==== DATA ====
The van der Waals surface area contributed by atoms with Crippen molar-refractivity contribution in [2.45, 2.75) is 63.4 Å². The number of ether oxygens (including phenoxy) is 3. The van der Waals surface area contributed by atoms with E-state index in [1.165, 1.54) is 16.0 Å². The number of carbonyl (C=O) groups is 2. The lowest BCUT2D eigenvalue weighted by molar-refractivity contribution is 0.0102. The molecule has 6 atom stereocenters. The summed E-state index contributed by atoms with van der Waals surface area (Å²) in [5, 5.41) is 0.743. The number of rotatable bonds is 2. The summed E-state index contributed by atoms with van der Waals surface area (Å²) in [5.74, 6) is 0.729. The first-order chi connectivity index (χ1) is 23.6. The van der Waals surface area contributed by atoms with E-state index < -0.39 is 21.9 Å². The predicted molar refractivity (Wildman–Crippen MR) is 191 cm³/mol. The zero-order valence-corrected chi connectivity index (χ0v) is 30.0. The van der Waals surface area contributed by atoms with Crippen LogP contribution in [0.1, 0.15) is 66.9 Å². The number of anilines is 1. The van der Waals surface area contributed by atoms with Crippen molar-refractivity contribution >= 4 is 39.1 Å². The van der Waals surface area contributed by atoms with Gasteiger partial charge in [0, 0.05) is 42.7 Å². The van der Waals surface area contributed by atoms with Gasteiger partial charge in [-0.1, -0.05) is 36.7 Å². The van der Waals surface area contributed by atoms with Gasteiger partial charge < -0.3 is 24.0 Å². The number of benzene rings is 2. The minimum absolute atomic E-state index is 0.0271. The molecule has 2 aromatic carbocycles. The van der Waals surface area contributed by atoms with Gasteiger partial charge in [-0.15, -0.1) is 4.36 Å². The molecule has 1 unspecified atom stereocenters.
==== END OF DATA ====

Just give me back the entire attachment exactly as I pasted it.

The van der Waals surface area contributed by atoms with Crippen molar-refractivity contribution in [2.45, 2.75) is 63.4 Å². The number of ether oxygens (including phenoxy) is 3. The van der Waals surface area contributed by atoms with E-state index in [1.165, 1.54) is 16.0 Å². The number of carbonyl (C=O) groups is 2. The lowest BCUT2D eigenvalue weighted by molar-refractivity contribution is 0.0102. The molecule has 6 atom stereocenters. The summed E-state index contributed by atoms with van der Waals surface area (Å²) in [5, 5.41) is 0.743. The number of rotatable bonds is 2. The summed E-state index contributed by atoms with van der Waals surface area (Å²) in [5.74, 6) is 0.729. The first-order chi connectivity index (χ1) is 23.6. The van der Waals surface area contributed by atoms with E-state index < -0.39 is 21.9 Å². The predicted molar refractivity (Wildman–Crippen MR) is 191 cm³/mol. The zero-order valence-corrected chi connectivity index (χ0v) is 30.0. The van der Waals surface area contributed by atoms with Crippen LogP contribution in [0.1, 0.15) is 66.9 Å². The number of anilines is 1. The van der Waals surface area contributed by atoms with Crippen molar-refractivity contribution >= 4 is 39.1 Å². The van der Waals surface area contributed by atoms with Gasteiger partial charge in [0, 0.05) is 42.7 Å². The van der Waals surface area contributed by atoms with Gasteiger partial charge in [-0.1, -0.05) is 36.7 Å². The van der Waals surface area contributed by atoms with Gasteiger partial charge < -0.3 is 24.0 Å². The number of benzene rings is 2. The minimum absolute atomic E-state index is 0.0271. The molecule has 2 aromatic carbocycles. The van der Waals surface area contributed by atoms with Gasteiger partial charge in [-0.15, -0.1) is 4.36 Å². The molecule has 1 unspecified atom stereocenters.